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Allen Edmonds vs. Alden--Which American Great Do You Prefer?!! OFFICIAL

Discussion in 'Classic Menswear' started by JermynStreet, Nov 11, 2012.

Allen Edmonds or Alden!?

  1. Allen Edmonds

    152 vote(s)
    46.6%
  2. Alden

    174 vote(s)
    53.4%
  1. MoneyWellSpent

    MoneyWellSpent Senior member

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    It does seem that Alden Restoration isn't used as frequently as AE Recrafting. I don't know if it is strictly perception, but it just doesn't come up as often. Then again, I have always wished people would post more before and after pictures of their shoes no matter which brand they use. Alden Restoration just seems like it is less easy to deal with, but I haven't used it either so I have no substantial reason for saying that.
     
  2. MoneyWellSpent

    MoneyWellSpent Senior member

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    There is an undeniable phenomenon that Alden's just "look" like they are more of a premium product over AE's. I haven't seen the same issues that you describe concerning worn Alden's. I still believe that they are near equal on construction, but I had a discussion with some others in another thread regarding Alden's gemming methods and how it is a bit of a mystery. Here is the link to that thread: http://www.styleforum.net/t/337507/an-interview/0_100#post_6197990 Post #57 is where I go into it. Any thoughts on that?
     
  3. gsgleason

    gsgleason Senior member

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    I have had several pairs of both AE and Alden. It is my personal experience that Alden trumps AE on quality and comfort, but AE's customer service is far superior. I've emailed both companies using their website forms, and AE has always replied relatively promptly, whereas Alden has never replied, ever.

    Regarding comfort, I think the steel shank provides value. I can feel the front edge of the heel piece on my foot on my AEs, but it's a more uniform feel on my Aldens throughout.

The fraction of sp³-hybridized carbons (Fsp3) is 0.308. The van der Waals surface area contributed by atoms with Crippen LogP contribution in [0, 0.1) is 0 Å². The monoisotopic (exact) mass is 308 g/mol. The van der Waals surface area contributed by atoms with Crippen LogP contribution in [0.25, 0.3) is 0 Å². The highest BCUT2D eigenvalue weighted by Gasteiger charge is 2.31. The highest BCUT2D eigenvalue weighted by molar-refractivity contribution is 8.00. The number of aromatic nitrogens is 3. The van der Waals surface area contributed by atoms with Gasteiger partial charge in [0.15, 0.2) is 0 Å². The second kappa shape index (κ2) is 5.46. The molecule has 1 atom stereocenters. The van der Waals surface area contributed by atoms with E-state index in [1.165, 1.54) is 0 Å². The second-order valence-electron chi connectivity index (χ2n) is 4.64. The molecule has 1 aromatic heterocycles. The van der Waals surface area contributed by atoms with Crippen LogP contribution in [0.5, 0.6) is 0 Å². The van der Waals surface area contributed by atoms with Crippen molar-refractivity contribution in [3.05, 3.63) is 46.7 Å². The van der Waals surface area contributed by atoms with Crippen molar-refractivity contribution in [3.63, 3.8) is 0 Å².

Plus, the #8 dye that Alden puts on their shell really looks a lot better than AEs burgudy shell. Just look at my two classifieds in my signature. You can really see the difference in finishing.
     
  4. MoneyWellSpent

    MoneyWellSpent Senior member

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    I think that many people feel that way about the dye that Alden uses on their shell. AE has stepped up their game a bit this year to compete better by introducing new shell finishes. It'll be interesting to see how the playing field ends up after their old stock has completely phased out and their new finish is more commonly found.

    As for the steel shank discussion... I think the shank in shoes like these tends to have more of a placebo effect on the owners than anything else. I will lay this out there for you to make your own opinion: http://www.styleforum.net/t/39800/inside-shoes-martegani-a-e/0_100#post_597674 (Post #39). Rider is a respected forum member and owner of the Rider Boot Company. As he so eloquently discusses in this post, he believes the shank to be less important that many would like to believe. Also, if you aren't familiar with DWF II (another highly respected forum contributor), he is a cordwainer and has decades of experience building shoes and boots from scratch of the absolute highest quality. He has said that if a shoe has a heel height that is under 1 inch, no shank is necessary.
     
  5. ReppTiePrepster

    ReppTiePrepster Senior member

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    I haven't gotten any shoes refurbished by Alden either, but from what I've read, I suspect many do not go through Alden for recrafting because of the wait. Alden has such a demand for production that it's taken its toll on recrafting orders. I think many on the Official Alden thread are happy to go through B. Nelson in NYC to do basically the same thing and have them returned within 2-3 weeks.

    As to your assertion that AE has superior construction... less wrinkling, better pattern design, overall better fit, I have to disagree. I haven't experienced the wrinkling, bulbous toe, nor the bursting-at-the-seems look when flexing. I have about a dozen pairs of Alden and two pairs of AE. My favorite shoe is the LWB. For cost sake, I have desperately wanted the McNeil to work for me but have never been able to find the correct size and fit. In fact, for me, that has been the case for most AE lasts. I have never had any problems with finding the right fit and size with the various Alden lasts.

    I will say though that I have recently found the strand, park ave, and Fifth ave to fit quite well. The 5-65 last seems to be the only one that suits me well, which is great because I can go with calf versions of these and have a solid dress rotation that won't break the bank.